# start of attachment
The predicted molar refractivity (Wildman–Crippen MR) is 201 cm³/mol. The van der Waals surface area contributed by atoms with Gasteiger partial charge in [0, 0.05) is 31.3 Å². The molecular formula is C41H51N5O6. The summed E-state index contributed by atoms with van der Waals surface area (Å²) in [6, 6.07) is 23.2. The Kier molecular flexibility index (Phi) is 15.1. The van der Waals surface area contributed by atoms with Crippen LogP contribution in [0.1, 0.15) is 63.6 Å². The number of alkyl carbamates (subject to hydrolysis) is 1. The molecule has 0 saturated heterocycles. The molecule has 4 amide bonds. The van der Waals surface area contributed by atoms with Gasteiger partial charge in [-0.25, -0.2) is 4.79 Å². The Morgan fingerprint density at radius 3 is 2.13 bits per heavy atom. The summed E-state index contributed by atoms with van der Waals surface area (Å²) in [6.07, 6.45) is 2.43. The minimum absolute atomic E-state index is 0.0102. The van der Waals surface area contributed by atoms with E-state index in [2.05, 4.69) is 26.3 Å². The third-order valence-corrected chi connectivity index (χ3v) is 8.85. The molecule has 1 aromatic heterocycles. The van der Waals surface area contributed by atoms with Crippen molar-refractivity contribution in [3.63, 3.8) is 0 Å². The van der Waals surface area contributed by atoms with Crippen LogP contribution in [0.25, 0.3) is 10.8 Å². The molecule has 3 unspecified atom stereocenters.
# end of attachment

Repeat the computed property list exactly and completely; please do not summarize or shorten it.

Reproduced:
The predicted molar refractivity (Wildman–Crippen MR) is 201 cm³/mol. The van der Waals surface area contributed by atoms with Gasteiger partial charge in [0, 0.05) is 31.3 Å². The molecular formula is C41H51N5O6. The summed E-state index contributed by atoms with van der Waals surface area (Å²) in [6, 6.07) is 23.2. The Kier molecular flexibility index (Phi) is 15.1. The van der Waals surface area contributed by atoms with Crippen LogP contribution in [0.1, 0.15) is 63.6 Å². The number of alkyl carbamates (subject to hydrolysis) is 1. The molecule has 0 saturated heterocycles. The molecule has 4 amide bonds. The van der Waals surface area contributed by atoms with Gasteiger partial charge in [-0.25, -0.2) is 4.79 Å². The Morgan fingerprint density at radius 3 is 2.13 bits per heavy atom. The summed E-state index contributed by atoms with van der Waals surface area (Å²) in [6.07, 6.45) is 2.43. The minimum absolute atomic E-state index is 0.0102. The van der Waals surface area contributed by atoms with E-state index in [2.05, 4.69) is 26.3 Å². The third-order valence-corrected chi connectivity index (χ3v) is 8.85. The molecule has 1 aromatic heterocycles. The van der Waals surface area contributed by atoms with Crippen molar-refractivity contribution in [3.63, 3.8) is 0 Å². The van der Waals surface area contributed by atoms with Crippen LogP contribution in [0.25, 0.3) is 10.8 Å². The molecule has 3 unspecified atom stereocenters.